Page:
After several months of obsessing over the problem, it hit him: It wasn’t the proof that needed to be simplified; it was the algorithms themselves. Instead of going down a tree over and over again, Viterbi envisioned a trellis, in which the software considers the bits surrounding a particular bit in question to decide whether that bit is a 0 or a 1. The software assigns a probability of the accuracy of its decision to each bit based on the voltage of the received signal that conveys that bit. Based on the probabilities, the algorithm then decides whether that particular bit is a 0 or a 1. Unlike the earlier convolutional code algorithms, the software needs to keep track of only the paths leading up to a limited number of states, typically more than four but not more than 1000, a far more effective method than following each path until it dead-ends. Viterbi published his results in the IEEE Transactions on Information Theory in 1967, and his paper became a classic.
“After you see this approach, you wonder why nobody thought of it before,” says Robert G. Gallager, an MIT professor emeritus and an eminent scholar in communications theory. “But that’s what the best inventions are. After you see them, they are obvious.”
The algorithm did what Viterbi wanted—it simplified the course material for his students. But he sensed it could do a lot more—for example, enabling the extraction of weaker signals from noisier environments. That in turn could mean lower-power transmitters, smaller antennas on the receiving end, or both. But to be useful, it would require both computer memory and processing power to calculate and track all the probabilities. Extracting the weakest signal from the greatest amount of noise would mean keeping track of about 1000 states at once; to do that, you’d need the processing power of a mainframe computer.
Viterbi and his colleagues did some further tinkering with the algorithm. They discovered that by keeping track of just 64 states, you could create a device that was four times as good as an uncoded transmission, or twice as good as coding systems in use at that time. That meant that the transmission power could be one-fourth the strength, or the receiving dish one-fourth the size, or the range twice as far, as similar uncoded systems. Within a few years, the falling price of electronic components made possible devices that tracked 256 states.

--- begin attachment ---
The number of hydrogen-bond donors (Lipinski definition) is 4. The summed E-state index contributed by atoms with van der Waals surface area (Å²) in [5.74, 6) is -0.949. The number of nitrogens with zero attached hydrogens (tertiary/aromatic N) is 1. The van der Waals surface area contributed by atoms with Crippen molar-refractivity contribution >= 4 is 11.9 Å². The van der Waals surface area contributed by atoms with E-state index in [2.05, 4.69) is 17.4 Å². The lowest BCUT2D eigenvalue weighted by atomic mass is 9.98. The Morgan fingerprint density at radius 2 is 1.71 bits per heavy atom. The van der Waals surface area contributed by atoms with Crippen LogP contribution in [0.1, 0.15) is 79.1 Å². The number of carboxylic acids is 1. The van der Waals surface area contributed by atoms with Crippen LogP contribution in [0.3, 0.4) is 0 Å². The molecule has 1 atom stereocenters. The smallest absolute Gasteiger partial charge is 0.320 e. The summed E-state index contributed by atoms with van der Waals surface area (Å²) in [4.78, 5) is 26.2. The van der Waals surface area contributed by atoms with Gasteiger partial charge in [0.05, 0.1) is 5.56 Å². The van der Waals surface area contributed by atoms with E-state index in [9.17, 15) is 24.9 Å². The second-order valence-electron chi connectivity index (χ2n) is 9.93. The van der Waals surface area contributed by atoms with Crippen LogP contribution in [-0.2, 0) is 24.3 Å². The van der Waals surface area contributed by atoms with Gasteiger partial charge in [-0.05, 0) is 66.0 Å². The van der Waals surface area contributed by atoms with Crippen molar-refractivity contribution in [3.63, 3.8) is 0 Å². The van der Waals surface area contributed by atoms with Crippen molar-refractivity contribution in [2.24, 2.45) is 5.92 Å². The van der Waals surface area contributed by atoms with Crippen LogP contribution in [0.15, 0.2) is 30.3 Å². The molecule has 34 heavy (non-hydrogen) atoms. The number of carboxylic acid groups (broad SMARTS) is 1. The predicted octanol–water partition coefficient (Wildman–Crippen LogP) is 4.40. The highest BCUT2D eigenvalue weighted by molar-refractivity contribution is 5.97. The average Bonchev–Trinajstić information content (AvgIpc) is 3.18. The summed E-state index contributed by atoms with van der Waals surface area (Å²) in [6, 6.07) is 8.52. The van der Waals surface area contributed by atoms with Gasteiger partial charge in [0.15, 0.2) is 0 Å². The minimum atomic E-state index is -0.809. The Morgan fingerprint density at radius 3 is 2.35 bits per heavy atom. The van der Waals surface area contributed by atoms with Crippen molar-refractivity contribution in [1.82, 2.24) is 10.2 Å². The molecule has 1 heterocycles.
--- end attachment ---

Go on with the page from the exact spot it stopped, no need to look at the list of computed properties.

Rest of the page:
In 1968 Viterbi joined two engineers from his JPL days—Irwin Jacobs, then at the University of California, San Diego, and Leonard Kleinrock, then at UCLA—and started consulting on applications of his algorithm. They called their firm Linkabit.
The company worked on various defense and commercial satellite modems and terminals. It also built a satellite signal scrambler called Videocipher for the cable channel HBO; the technology continued to be used to scramble pay-TV signals until the end of 2008. In 1973, Viterbi left UCLA and joined Linkabit full time. Seven years later, M/A-Com acquired the company and eventually sold off its various pieces. Viterbi and Jacobs stuck around until 1985, when they decided to start all over with a new business they named Qualcomm. They weren’t exactly sure what this company would do, just that it would be something in commercial communications.
Then, recalls Viterbi, “along came this interesting fellow, Allen Salmasi.” With backing from a rich uncle in Paris, the Iranian émigré had founded a company called OmniNet. Salmasi envisioned a mobile satellite network that would let trucking dispatchers track trucks in real time and send messages to the drivers. He hired Qualcomm to build it.
The time was right. A number of companies had launched satellite TV businesses, but the service wasn’t catching on, so they were eager to lease their transponders. There was just one problem: Those satellite downlinks were licensed for fixed reception, not mobile use. The only way around the rule was if the mobile application did not interfere with fixed services.
Qualcomm’s solution was to use spread-spectrum communications. The engineers figured that if they combined their signal with a broader signal that looked like noise, the fixed satellite networks would ignore it. They then used the Viterbi algorithm to help extract the original signal from the noise. The Federal Communications Commission gave Qualcomm an experimental license to try out the idea.
In 1988, Qualcomm was in the midst of testing the system with 600 trucks when Salmasi’s company started falling apart. Viterbi and his colleagues, rather than letting the effort fold, decided to acquire OmniNet in 1988. Within three years, the trucking system, called OmniTracs, was turning a profit. It’s still used around the world by long-haul truckers.